"Pop," as Young puts it, "is the culture of imperial socialisation, of institutionalised religion, consensus and commerce."23 This view very accurately describes the transformation of rock'n'roll during this phase in each of the countries under consideration, and which is not to be seen as restricted solely to the activities of the recording industry and the music business itself. Institutionalization should rather be seen as extending beyond the limits of music into efforts to create a wider rock'n'roll "culture," supported and promoted by a multitude of agents and institutions like radio, television, the press, and even the nation state. This process provided the cultural framework within which this new, transformed version of rock'n'roll would find its "home" in each of these countries. It must be remembered, nevertheless, that this process did not start happening at a single moment in time, but that in most cases it became evident during the first years of rock'n'roll's reception. Radio and TV shows with rock'n'roll at their core began to be broadcast in several of these countries during the late 1950s (e.g., "Salut les copains" in France in 1959); rock'n'roll started being covered in the teenage press (Bravo in West Germany in 1956, Pantheon and Fantazio in Greece in 1961);24 rock'n'roll entered the mainstream culture through cinema (in Italy with films like I ragazzi del juke-box (1959), Urlatori alla sbarra (1959) and I teddy boys della canzone (1960)), and in Greece with Tria paidia voliotika (1957) and I thia apo to Chicago (1957).25

The institutionalization of rock'n'roll in Italy was further strengthened by the inclusion of rock'n'roll songs in the San Remo Festival in 1961, with similar renditions of the song "24 000 baci" by Celentano and Little Tony which won second prize.26East Germany, as was to be expected, left no space for such cultural endeavours, although the state's introduction of the Lipsi dance (a fast dance for couples that was to counter the appeal of rock'n'roll dance styles that featured couples dancing apart) could be interpreted as something like a rather clumsy and unsuccessful attempt at the domestication of rock'n'roll. Seen in these terms, rock'n'roll was already being explored during the period of its reception in ways that would accommodate both teenagers' demands and the cultural industries' commercial interests: teenagers were enjoying a musical culture borrowed from another context, but one which was at the same time something specifically their own -keeping adult society at arm's length- while the music industry was making money from a new fad that was very profitably combined with the new consumer power of the youth culture.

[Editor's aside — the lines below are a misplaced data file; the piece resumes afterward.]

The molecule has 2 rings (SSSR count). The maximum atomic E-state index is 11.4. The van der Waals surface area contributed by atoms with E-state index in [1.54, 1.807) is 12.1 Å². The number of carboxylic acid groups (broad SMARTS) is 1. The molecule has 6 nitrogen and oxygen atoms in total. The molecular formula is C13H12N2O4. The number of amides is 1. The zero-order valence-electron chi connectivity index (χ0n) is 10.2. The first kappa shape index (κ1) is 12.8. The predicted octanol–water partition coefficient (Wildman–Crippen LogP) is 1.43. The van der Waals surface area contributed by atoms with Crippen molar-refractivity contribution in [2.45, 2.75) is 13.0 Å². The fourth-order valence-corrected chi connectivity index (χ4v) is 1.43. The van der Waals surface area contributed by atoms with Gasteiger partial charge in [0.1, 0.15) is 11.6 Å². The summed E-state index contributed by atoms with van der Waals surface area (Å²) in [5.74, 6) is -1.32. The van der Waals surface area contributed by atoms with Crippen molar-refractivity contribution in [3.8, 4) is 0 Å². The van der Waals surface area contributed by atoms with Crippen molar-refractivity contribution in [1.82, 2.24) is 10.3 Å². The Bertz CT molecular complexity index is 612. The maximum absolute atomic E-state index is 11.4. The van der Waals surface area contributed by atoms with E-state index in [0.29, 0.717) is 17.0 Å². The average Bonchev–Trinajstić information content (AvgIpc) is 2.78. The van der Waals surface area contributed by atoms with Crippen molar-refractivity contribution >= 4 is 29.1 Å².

The difference between the accommodation that happened in the early years of rock'n'roll's appearance and the one discussed here lies in the fact that the process of institutionalization is now taking place in a more "calculated" way and on a much larger scale. It is also a broader phenomenon, since simultaneous efforts are being made in all the countries considered here to convert rock'n'roll into "family entertainment". In what follows I will discuss institutionalization in terms of music in order to highlight how the social and political tensions in France, Greece, Germany(s) and Italy explored in the first sections of this paper were projected onto rock'n'roll music itself. Indeed, the sound of the music is the main indicator that the institutionalization discussed here took place in an active way. As we are to see, the "institutionalized" styles of rock'n'roll produced by the music industries of these countries have a co-opted, watered-down character, "distanced" from the original rock'n'roll style, in that what were perceived as its roughest characteristics (most notably the African-American musical elements) are now concealed as far as possible.